Beeeewwwwwmmm! We caught up with acclaimed clown and theatre maker Richie Hallal before he brings his latest creation to TW Explosives Factory this Melbourne Fringe.
Baptised ‘Mykonos’ by world renowned Clown ‘Doctor Brown’, Richie Hallal presents a knowing wisdom while creating an absolutely chaos-driven show.
“In essence, this show is about us. About our complicit nature.” When asked why his show involves a stack of dynamite he responded, “I read an article in 2019 or 2020 about a terrorist attack in Saudi Arabia, there were 3 suicide bombers – 2 of the bombers caused 100’s of deaths, and 1 bomber didn’t kill anyone. I found that interesting; these are elaborately planned attacks, months, sometimes years in advance, and I am convinced that, in that moment, that person made a choice to save lives. From that moment on, the ever juicy “what if” premise came through, and my enquiry grew more and more insane as the world drove itself mad with fear, an inescapable fear.”
“I have been making theatre for nearly 20 years, I have learned clearly what works and what doesn’t work. What really interested me in making this show, is pushing myself beyond gag structures, beyond classic comedy (WHICH I LOVE) and into the area of complete mystery. Here’s an idea, here’s an offer, lets discover together how this will unfold.”
The moment he stepped into The Explosives Factory, Richie knew Mykonos Explodes! needed to be there. Mykonos Explodes! At the Explosives Factory, a Lebanese Australian of a lineage peppered with explosions and explosives, navigating life situations that are explosive in nature, creating this show as a diffuser to a long line of blood and revenge. To be world premiering the show in a theatre that formerly made explosives is providence.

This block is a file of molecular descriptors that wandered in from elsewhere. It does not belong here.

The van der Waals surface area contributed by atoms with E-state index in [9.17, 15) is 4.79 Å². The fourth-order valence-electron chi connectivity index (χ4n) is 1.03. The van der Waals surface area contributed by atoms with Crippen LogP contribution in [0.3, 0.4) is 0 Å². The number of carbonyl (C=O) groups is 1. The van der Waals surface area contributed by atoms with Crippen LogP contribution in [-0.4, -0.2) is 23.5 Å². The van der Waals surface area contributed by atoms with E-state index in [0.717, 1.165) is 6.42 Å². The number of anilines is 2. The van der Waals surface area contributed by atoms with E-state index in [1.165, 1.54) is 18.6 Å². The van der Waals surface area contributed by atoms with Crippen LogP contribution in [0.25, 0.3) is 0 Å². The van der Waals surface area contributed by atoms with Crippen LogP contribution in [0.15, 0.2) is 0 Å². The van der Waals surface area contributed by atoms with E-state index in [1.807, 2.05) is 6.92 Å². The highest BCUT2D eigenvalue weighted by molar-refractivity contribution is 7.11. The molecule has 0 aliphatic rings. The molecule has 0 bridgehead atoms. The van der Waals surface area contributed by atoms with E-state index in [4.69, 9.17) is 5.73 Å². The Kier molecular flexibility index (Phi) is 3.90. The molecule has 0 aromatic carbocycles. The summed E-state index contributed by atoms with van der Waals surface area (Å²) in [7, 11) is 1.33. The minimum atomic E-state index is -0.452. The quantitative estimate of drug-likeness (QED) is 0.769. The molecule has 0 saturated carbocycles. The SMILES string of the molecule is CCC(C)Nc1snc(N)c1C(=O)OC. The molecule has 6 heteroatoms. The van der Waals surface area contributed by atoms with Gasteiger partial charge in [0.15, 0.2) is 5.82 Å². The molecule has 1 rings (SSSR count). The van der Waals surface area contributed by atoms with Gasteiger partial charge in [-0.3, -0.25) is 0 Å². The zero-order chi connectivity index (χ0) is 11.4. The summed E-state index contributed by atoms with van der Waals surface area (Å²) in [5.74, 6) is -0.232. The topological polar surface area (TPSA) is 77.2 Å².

“Gun powder is amazing” he said abruptly. “a volatile combination of substances that all come from the earth to explode, either in beauty (i.e fireworks) or destruction. It’s a choice, and I’m curious about the choices WE will make collectively with each audience.”
To honour his third space of migrantry, Richie, who speaks little Arabic, decided not to speak English for this show, rather, to speak An Other Language. He explained being human is communication enough, a joyful exploration of what it truly means to be understood, especially in the most bizarre circumstances.
“Life, by design, is hard, life can be incredibly painful. At the very least, let’s be together and laugh together at the horrible agony that life is, and in that way, ALL of it, however horrific, can be a gift.”